I was working on a short film when my eyes fell on this book. Even though I was not well acquainted with Kurosawa san films, as my attention mainly lay on Yasujiri Ozu and Kenji Mizoguchi, however, something about this book attracted me a lot, a certain kind of force. Eventually few days later my girlfriend (a big time cinephile) gifted me this book, thanks to her, my interest in Kurosawa san then grew. Everyday after the pack up, the only thing I ever looked forward to was reading the book. The day I completed the book I felt very close to the maestro, as if he gave us a sneak peak to his life. The book not only gave a glimpse of the great director formidable years, but provided a rare account on his aesthetical and his cinematic upbringing. The loss of his brother, the fencing classes, how Toshire Mifune got his break and much more, before keeping down the pen with the release of Rashoman.
One of the interesting elements I read in the book was how much Kurosawa san put an emphasis on the overall growth of a person in order to be a director. It was under Kajiro Yamamoto that Akira Kurosawa got a break as an Assistant Director, and it’s under his guidance and freedom that he got a chance to learn about every department in the filmmaking process, and slowly but steadily build his aesthetic discourse. Not many directors in the world would allow such a thing, and the amount of trust which Yanamoto san had on his young Assistant Directors was amazing. One memorable anecdote from the book which illustrates the fact, “Yanamoto san had trusted Kurosawa and his other members to shoot a particular scene, which they did, and Kurosawa san believing he had got it right was pleased with himself, however, when Yanamoto san saw the rushes, he knew it was no good, but he didn’t let his rejection come on the face. When the movie finally released he took Kurosawa san and others to the theatre, and to their disbelief the footage they had shot was used, and Yanamoto san had used it to let them know how bad it was; which they realized… No director or Producer would think of doing such a thing and risking his own neck to the gallows, but their are exception and Kajiro Yanamoto was one such wonderful exception largely forgotten in the world of cinema today.
This is the kind of environment which really allowed the young Kurosawa san to mature and really focus on the aesthetics and elements which would later be an integral part of his oeuvre. A very interesting element which comes to my mind is how the Assistant Directors were selected by the Studios back then. A rigorous examination was held in picking and rejecting people for the job, this not only allowed people from various background to break into the industry and slowly pave their way into Directing and other department. Beside such a system is a far cry from the current nepotism which engulfs the industry all over. Kurosaw san makes it a point to advice and outline reasons towards the growth and development of young filmmakers. The book gives an amazing glimpse into the rare gem that was Kurosawa san. And at the same time it allows us to be part of a Japanese family and explore the tradition, the culture and the history of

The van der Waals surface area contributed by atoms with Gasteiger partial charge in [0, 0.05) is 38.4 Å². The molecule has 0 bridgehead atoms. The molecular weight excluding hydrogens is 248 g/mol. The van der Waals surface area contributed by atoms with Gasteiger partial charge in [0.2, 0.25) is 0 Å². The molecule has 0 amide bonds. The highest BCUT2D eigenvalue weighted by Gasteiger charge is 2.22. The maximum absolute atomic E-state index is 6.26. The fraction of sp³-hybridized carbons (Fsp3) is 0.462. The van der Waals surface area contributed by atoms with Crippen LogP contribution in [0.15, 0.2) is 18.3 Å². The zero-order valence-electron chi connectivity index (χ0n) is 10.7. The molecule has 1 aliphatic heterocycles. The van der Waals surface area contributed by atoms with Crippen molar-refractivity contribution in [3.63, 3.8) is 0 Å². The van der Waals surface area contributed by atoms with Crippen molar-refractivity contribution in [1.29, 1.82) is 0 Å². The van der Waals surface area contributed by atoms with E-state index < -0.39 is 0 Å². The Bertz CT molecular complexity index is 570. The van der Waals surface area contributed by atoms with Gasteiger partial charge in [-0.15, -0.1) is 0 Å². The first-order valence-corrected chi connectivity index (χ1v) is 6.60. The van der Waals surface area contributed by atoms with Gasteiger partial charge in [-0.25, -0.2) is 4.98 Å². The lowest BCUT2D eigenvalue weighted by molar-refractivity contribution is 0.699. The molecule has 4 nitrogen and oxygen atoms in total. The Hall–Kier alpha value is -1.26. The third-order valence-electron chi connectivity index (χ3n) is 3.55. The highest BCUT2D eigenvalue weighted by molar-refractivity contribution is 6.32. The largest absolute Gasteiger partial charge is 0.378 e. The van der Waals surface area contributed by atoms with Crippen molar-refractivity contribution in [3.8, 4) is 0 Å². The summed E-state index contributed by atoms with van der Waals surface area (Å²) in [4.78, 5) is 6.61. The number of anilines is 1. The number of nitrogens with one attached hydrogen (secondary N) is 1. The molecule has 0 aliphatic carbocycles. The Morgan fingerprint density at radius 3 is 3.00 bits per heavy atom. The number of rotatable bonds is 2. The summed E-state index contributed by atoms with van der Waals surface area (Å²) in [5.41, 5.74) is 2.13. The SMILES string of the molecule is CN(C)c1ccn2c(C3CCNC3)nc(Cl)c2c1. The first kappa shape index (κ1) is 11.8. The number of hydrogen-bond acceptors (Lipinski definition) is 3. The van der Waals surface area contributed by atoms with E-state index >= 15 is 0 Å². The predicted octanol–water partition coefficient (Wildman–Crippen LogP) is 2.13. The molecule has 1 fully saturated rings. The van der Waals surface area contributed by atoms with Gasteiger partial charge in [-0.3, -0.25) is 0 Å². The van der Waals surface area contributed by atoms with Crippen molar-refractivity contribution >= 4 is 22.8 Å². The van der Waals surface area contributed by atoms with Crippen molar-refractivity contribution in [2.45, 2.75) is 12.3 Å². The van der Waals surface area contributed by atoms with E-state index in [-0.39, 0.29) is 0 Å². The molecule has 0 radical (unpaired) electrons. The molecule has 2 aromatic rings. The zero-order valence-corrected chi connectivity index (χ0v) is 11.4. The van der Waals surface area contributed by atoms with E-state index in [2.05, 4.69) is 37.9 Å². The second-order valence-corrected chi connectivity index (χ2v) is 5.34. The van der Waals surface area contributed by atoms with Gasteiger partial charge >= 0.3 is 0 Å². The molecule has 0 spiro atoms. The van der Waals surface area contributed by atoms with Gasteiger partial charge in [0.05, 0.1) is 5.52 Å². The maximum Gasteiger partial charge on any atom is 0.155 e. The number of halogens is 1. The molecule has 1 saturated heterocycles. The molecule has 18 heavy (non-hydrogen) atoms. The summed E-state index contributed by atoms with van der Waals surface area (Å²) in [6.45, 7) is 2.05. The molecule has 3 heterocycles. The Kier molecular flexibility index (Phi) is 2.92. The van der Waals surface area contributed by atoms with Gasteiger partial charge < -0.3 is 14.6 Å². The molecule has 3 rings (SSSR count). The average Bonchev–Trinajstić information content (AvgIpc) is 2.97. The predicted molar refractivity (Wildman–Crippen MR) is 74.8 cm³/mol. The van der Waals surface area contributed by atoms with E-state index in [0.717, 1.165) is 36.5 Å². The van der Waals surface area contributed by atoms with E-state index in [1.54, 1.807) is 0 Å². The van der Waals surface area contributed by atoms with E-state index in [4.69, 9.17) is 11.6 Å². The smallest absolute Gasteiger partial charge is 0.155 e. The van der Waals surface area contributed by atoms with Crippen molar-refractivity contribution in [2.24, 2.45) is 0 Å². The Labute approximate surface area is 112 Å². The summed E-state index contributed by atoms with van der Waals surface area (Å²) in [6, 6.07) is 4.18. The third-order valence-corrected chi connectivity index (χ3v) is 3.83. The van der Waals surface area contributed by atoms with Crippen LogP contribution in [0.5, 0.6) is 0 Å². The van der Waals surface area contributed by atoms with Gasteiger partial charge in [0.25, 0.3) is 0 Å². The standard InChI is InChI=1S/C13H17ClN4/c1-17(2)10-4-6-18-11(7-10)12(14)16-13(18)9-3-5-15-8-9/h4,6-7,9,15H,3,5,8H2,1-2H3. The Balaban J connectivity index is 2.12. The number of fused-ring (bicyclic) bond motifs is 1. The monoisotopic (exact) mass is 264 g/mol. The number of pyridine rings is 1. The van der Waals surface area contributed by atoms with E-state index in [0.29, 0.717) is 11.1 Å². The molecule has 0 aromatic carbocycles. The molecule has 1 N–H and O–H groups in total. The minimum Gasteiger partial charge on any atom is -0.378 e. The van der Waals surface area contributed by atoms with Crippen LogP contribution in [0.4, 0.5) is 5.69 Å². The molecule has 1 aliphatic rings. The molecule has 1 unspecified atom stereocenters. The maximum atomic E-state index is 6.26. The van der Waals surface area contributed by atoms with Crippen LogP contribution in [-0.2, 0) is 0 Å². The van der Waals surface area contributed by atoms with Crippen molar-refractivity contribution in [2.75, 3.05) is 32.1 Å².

A common tapestry runs through all his movies, meticulous mise-en- scene, a great narrative focus and perfect use of sound and score, and while watching his films one knows that one is standing on holy ground witnessing life - The final battle sequence in Seven Samurai, the clever use of ellipses at the end of The Bad Sleep Well or the hoarse voice of Kanji Watanbe singing as he swings away on a cold winter night are few moments which shows the power he had over the usage of image, sound and space and how well he could combine this three elements, and intertwine figments of imagination and yet confront us with realities of life. Kurosawa san movies not only allows us to experience something which we haven’t seen before, but it also gives us a glimpse on various stages and periods of Japanese culture and society, even though he was said to be the most westernized of the Japanese director’s his movie functions as a social critique of the Japanese society. Moreover, his focus has always been in underlying the various aspects of human emotions, the way we act, the way we behave and our relations with the landscape and surrounding, and above all, Kurosawa san movies are universal in their portrayal of humanity.
Akira Kurosawa’s Something like an Autobiography is a fitting companion to his overall works. The book serves the purpose well in showing the other half of Kurosawa san life, leading up to Rashomon, and it’s fitting that the book ends exactly where it’s supposed to, not one word more and not one word less. As beyond that, everything what he was, is present in his great works. Every word in the book is memorable, ever line, every sentence is dynamic and visual just like Kurosawa-san movies, this is an amazing book, which anyone who is remotely interested in Cinema should read, and for people whose lives has been touched by Kurosawa san films and for budding filmmaking- this book is a must read.